Being Human

TV review by
Will Wade, Common Sense Media
Being Human TV Poster Image
Edgy British show about "monsters" examines human nature.

Parents say

age 17+
Based on 5 reviews

Kids say

age 15+
Based on 6 reviews

A lot or a little?

The parents' guide to what's in this TV show.

Positive Messages

Sends the message that even vampires, werewolves, and ghosts have fundamental human needs, including the desire for companionship, love, and human connection (being undead, it seems, doesn't necessarily make someone less human).

Positive Role Models & Representations

Mitchell and George struggle to control their very uncontrollable issues and try to live a seemingly normal life. Both are tempted by others of their kind to yield to their darker natures, but they resist as best they can because they sense that it would also mean abandoning their humanity.

Violence

The vampires are sometimes shown attacking and feeding on humans, and there’s plenty of gore and blood. There are fewer scenes featuring werewolf attacks, but they tend to be even bloodier and gorier.

Sex

A few sex scenes show half-clothed people locked in passionate embraces. Mitchell (the vampire) has trouble separating his erotic needs from his thirst for blood, and his amorous encounters tend to end badly for his partners. George (the werewolf) is shown nude when he transforms. It’s not sexy, but it does show just about everything except his penis.

Language

Some swearing, including unbleeped uses of “s--t” and “f--k.”

Consumerism

A few major retailers, like Ikea, are mentioned by name.

Drinking, Drugs & Smoking

Social drinking in bars and when characters entertain at home.

What parents need to know

Parents need to know that this British drama about a werewolf, a vampire, and a ghost examines what it really means to be human. The supernatural roommates support each other as they try to manage their unique physical conditions and seek happiness. In the process, the series shows that despite their dark needs and less-than-human cravings, they can be just like anyone else -- in need of human contact, friendship, and love. Don't tune in expecting Twilight, though: The show is aimed at older viewers and features swearing, the occasional passionate sex scene/brief partial nudity, and a fair bit of blood and gore.

User Reviews

  • Parents say
  • Kids say
Parent of a 15 year old Written byzuzamiller October 20, 2010

Great for older viewers but not for young teens

This is a can't miss show for me but not for my 15-year-old. Too much to explain and things I don't want her to see yet.
Parent of a 9 year old Written byjustaposition August 2, 2009
i watched this series on TV in Australia. a good show, but the content would suggest it is definitely for older viewers. i would suggest 17years and older. t... Continue reading
Kid, 12 years old February 24, 2011

unmissable great show

i love this show soooooooooooo so so so much and its ok for me i think :)its a bit violent but other wise its good .this show is my fav tv show of all time :)
Teen, 15 years old Written bysupernatural lover February 22, 2011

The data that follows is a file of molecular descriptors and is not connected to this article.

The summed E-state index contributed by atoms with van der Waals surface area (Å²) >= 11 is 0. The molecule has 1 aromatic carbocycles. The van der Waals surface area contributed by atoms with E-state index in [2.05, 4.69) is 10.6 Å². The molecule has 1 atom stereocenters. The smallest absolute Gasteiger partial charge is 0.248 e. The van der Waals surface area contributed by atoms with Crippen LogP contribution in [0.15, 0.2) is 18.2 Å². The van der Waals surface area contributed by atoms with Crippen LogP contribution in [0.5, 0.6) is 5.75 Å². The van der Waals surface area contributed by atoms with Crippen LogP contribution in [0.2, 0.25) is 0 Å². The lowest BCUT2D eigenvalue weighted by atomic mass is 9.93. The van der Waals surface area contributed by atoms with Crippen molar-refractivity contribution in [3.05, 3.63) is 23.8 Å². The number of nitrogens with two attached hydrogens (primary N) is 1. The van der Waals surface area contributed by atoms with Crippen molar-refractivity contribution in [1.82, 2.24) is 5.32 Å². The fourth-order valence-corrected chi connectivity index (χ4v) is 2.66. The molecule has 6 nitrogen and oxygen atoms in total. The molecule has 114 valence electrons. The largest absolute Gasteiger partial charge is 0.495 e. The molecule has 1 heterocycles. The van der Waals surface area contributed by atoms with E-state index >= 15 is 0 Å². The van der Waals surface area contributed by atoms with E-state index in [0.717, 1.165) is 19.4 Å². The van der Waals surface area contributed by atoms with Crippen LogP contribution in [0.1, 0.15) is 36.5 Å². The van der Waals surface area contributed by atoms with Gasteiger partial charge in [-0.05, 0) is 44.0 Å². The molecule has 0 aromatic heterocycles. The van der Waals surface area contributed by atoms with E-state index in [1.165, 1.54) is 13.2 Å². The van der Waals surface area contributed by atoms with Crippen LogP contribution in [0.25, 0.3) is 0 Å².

love it but not for kids and people who hate blood. Last week a man got cut open alive with a saw . Do you want children seeing stuff like this. 15+ DEFINATLEY.

What's the story?

A ghost, a vampire, and a werewolf move into a house together. It sounds like the setup for a bad joke, but it’s really the format for an intriguing drama about the undead and the nature of humanity. In BEING HUMAN, the supernatural trio attempts to live normal lives -- despite some very significant complications. Mitchell (Aidan Turner) is the handsome, brooding vampire who tries to control his bloodlust. George (Russell Tovey) is a bit of a geek, whose inner beast is released once a month. And Annie (Lenora Crichlow) has trouble accepting her own death.

Is it any good?

The characters aren't fully human, but they give it a good try, and their struggles shed some light on what it really means to be a person. All they want, just like anyone else, is to find love and enjoy life. Their stories are all tragic in different ways. For Annie, the worst part of being a ghost is loneliness; few people can see her, and she finds it especially painful to see her beloved former fiancé. Mitchell must control both his craving for blood and his erotic desires because romantic encounters can trigger his thirst and often end badly for his partners. And gentle George is mortified after every transformation to see the destruction caused by his wild alter ego.

These already challenging lives are further complicated when the three meet others of their kind, especially Mitchell and George. Neither of them wants to fully embrace their dark natures, but they're constantly tempted, and watching their brethren revel in their power is alluring. In such moments of weakness, it’s important that they can lean on each other. The characters in this unusual and entertaining series have a very special friendship, based on the shared knowledge that none will ever be fully human.

Talk to your kids about ...

  • Families can talk about what makes people human. Though the main characters might be considered “monsters," they clearly have the same needs for companionship as anyone else. Can “monsters” also be human? Aren’t there some real humans who act more like monsters than them?

  • How do the “monsters” in this series compare to the way they've been portrayed in other TV shows and movies? Do they seem less monstrous? Does making them the central characters instead of the villains change the way you see them? Does it make them seem more “human”?

TV details

For kids who love sci-fi

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